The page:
Shatterglass Films and Chaz Ebert will adapt the Emmett Till book Death Of Innocence: The Story Of The Hate Crime That Changed America into a feature film. The book is based on the life of the murdered Chicago teenager and was co-written by Till’s mother and journalist Christopher Benson. It was nominated for the 2004 Pulitzer Prize.
This year marks the 60th anniversary of the death of Till, who was 14 and visiting relatives in the Mississippi Delta when he was kidnapped, brutally tortured and killed after reputedly whistling at a white woman. With his mother insisting that newspapers carry the horrific image of her son, who was beaten, mutilated, shot in the head and thrown into the river, the 1955 murder became the focus of international press coverage and was a galvanizer of the coming civil rights movement. His story has been the subject of several documentaries including the excellent 2003 PBS American Experience docu The Murder Of Emmett Till and Keith Beauchamp’s 2003 The Untold Story Of Emmett Louis Till.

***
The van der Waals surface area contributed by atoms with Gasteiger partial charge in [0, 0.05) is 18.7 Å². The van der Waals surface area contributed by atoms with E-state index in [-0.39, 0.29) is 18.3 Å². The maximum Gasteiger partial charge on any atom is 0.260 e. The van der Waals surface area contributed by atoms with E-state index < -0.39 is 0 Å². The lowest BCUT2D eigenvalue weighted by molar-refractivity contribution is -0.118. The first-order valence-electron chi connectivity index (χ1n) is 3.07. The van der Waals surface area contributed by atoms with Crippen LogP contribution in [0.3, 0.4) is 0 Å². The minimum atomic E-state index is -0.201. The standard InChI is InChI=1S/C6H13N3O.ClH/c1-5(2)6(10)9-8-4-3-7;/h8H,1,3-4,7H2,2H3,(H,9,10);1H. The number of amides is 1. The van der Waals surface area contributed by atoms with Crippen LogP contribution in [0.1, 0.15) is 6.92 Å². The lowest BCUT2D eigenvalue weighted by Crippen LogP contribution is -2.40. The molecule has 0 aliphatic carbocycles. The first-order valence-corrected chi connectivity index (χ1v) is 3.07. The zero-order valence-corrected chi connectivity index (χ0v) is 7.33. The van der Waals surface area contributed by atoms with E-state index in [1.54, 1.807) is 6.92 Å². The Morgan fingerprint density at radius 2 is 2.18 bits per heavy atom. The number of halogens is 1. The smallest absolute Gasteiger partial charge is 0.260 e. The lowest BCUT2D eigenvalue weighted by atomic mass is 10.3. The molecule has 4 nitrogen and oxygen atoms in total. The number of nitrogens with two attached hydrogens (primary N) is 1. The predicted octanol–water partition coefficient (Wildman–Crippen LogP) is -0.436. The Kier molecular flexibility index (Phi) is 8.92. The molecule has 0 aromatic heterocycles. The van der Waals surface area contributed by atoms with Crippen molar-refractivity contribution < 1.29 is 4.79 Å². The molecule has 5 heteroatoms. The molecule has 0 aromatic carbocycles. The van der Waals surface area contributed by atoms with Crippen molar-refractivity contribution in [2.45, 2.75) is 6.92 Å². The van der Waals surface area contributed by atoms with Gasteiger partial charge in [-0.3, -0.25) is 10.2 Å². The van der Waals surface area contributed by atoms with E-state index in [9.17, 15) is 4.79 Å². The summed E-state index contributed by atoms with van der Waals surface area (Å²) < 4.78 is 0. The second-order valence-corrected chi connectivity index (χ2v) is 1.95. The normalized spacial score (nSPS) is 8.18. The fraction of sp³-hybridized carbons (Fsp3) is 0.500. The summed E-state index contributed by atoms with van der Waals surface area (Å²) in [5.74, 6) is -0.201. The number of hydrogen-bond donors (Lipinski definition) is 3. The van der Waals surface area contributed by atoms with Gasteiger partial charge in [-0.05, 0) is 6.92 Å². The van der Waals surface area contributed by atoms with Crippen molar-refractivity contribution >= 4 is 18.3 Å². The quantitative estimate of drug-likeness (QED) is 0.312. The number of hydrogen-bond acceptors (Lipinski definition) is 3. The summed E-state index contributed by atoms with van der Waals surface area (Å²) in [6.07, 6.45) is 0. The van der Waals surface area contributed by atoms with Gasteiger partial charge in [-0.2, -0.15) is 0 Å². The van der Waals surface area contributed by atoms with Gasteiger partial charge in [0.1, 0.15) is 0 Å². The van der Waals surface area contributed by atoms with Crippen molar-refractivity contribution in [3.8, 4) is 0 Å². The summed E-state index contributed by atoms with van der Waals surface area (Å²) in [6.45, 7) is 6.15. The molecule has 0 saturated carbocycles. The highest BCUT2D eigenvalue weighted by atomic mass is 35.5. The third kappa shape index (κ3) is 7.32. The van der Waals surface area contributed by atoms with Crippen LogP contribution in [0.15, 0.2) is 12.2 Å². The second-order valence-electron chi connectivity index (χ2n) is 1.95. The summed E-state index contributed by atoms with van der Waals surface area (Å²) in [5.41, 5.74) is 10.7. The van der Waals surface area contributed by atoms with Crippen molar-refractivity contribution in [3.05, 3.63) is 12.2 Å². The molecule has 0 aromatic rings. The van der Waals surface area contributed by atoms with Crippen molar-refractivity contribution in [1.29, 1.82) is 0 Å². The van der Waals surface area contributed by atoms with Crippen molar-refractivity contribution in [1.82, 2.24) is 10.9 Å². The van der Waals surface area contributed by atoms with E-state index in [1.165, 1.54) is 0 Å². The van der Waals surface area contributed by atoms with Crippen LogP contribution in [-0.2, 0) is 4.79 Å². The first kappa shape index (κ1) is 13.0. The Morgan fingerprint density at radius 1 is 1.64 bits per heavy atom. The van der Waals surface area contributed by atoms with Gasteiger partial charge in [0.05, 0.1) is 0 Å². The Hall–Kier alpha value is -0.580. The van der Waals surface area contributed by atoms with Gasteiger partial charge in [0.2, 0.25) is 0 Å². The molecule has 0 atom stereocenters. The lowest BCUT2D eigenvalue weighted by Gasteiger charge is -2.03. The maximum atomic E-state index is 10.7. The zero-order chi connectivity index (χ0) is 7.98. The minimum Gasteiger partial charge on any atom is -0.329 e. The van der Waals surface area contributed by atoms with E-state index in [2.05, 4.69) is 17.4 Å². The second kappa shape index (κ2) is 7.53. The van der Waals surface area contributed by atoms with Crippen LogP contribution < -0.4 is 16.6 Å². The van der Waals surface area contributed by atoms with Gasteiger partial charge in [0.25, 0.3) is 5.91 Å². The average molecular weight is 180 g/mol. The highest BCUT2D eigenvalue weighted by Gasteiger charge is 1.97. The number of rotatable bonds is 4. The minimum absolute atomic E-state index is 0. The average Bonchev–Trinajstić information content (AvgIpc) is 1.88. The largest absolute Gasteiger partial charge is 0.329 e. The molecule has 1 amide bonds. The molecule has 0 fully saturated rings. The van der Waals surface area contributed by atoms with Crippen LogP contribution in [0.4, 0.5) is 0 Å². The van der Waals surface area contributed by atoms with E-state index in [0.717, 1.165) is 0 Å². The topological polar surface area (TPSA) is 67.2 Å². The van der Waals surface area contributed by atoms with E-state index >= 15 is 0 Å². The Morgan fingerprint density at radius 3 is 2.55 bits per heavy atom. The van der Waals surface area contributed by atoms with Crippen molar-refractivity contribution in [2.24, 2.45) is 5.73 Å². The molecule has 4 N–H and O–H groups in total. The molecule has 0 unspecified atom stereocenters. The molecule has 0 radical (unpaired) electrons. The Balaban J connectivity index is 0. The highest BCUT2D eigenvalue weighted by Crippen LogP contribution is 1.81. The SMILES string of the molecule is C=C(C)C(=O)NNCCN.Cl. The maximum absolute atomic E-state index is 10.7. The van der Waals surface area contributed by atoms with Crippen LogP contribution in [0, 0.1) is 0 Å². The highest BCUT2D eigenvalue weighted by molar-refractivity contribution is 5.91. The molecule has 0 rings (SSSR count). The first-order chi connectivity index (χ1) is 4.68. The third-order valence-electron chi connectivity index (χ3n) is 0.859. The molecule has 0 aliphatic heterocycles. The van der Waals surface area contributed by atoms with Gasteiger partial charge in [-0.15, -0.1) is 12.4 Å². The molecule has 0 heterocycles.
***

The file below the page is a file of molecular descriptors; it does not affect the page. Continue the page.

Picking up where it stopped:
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“The full Emmett Till story needs to be told now and told well as a narrative for our times, given all that is happening on American streets today, and Shatterglass Films are the people to tell it,” said Ebert, the widow of Roger Ebert.
Luke Boyce, Brett Hays and Jen Shelby are producing for Shatterglass, and Benson also is producing. Ebert and Nate Kohn are executive producing. The plan is to wrap principal photography next year after shoots in Chicago, the Mississippi Delta and Central Illinois.
Chicago-based Shatterglass and Ebert also are working on the documentary Ebertfest, about the Windy City-set film festival created by famed Chicago Sun-Times critic Roger Ebert in 1997. He died in 2013.
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